"Going negative" is a much maligned yet oft-used strategy in campaigns. While many voters claim to hate negative campaigning, their votes indicate otherwise. Voters may be uncomfortable with an overwhelmingly negative election season, but polling repeatedly shows they respond to negative ads by voting against the target of the ad.
So why should challenge candidates specifically nearly always go negative? Here's an example from Campaigns & Elections: Contemporary Case Studies (Faucheux 1999):
In 1998, Matt Fong challenged incumbent Senator Barbara Boxer (D-Calif) for the U.S. Senate. Boxer was unpopular going into the race - but Fong chose to run a mostly positive campaign. "[The Boxer campaign] wanted to make the campaign a choice [between two candidates], not a referendum [on Boxer's performance]; that is, it wanted to shift the focus from Boer herself and define the race as a choice between the two candidates…on each [of three defining issues] Boxer portrayed Fong as an extremist and herself as sensible."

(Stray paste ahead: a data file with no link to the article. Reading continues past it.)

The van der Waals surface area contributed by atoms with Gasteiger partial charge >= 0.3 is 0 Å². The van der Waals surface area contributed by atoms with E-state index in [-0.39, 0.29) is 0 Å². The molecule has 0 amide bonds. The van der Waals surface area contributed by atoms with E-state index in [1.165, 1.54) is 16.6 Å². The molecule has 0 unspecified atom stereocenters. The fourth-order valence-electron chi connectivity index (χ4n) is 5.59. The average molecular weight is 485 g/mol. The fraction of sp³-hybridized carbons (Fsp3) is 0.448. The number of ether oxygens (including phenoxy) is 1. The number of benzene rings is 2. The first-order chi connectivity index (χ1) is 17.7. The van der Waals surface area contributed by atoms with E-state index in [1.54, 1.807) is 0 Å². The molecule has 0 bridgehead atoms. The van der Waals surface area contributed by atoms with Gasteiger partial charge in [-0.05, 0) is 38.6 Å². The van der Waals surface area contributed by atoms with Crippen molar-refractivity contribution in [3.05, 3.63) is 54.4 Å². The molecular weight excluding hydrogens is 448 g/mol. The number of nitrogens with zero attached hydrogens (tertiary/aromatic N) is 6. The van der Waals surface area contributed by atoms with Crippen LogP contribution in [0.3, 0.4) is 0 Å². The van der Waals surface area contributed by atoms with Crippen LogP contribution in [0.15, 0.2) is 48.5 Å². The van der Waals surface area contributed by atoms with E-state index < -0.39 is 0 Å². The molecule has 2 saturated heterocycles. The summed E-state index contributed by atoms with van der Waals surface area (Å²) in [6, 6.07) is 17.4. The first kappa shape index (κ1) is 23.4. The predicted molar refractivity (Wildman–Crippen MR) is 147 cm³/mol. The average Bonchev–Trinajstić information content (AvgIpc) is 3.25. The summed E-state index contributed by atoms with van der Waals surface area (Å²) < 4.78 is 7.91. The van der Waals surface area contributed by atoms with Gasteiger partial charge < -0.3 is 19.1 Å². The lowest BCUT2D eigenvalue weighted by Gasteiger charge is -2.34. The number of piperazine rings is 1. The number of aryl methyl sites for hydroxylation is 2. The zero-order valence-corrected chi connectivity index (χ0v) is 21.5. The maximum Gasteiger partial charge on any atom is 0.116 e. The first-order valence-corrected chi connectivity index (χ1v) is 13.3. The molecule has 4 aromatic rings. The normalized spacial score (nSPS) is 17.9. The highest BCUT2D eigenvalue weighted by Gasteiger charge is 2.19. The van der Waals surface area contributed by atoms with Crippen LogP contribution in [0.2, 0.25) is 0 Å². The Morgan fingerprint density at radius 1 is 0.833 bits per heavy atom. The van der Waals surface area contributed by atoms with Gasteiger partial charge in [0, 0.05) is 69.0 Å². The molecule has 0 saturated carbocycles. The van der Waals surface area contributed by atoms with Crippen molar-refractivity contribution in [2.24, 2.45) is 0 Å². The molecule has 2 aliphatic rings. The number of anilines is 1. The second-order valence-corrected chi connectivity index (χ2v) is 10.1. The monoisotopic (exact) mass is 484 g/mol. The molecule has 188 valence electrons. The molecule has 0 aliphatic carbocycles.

Fong chose not to define Boxer, he let her define herself while he tried to define himself. While voters weren't happy with Boxer, Fong didn't emphasize why they should be unhappy with her by pointing out the areas she had failed.
From Faucheux, "being [an] unpopular [candidate] does not mean certain defeat. The key for an unpopular incumbent is to keep the campaign from becoming a referendum on his or her performance. Instead, it should be framed as a choice between two rivals."
The lesson: don't play into an incumbent's hand by allowing them to frame the election as a choice between two candidates - because they will more than likely have more money to define that choice - make it a referendum on their performance.
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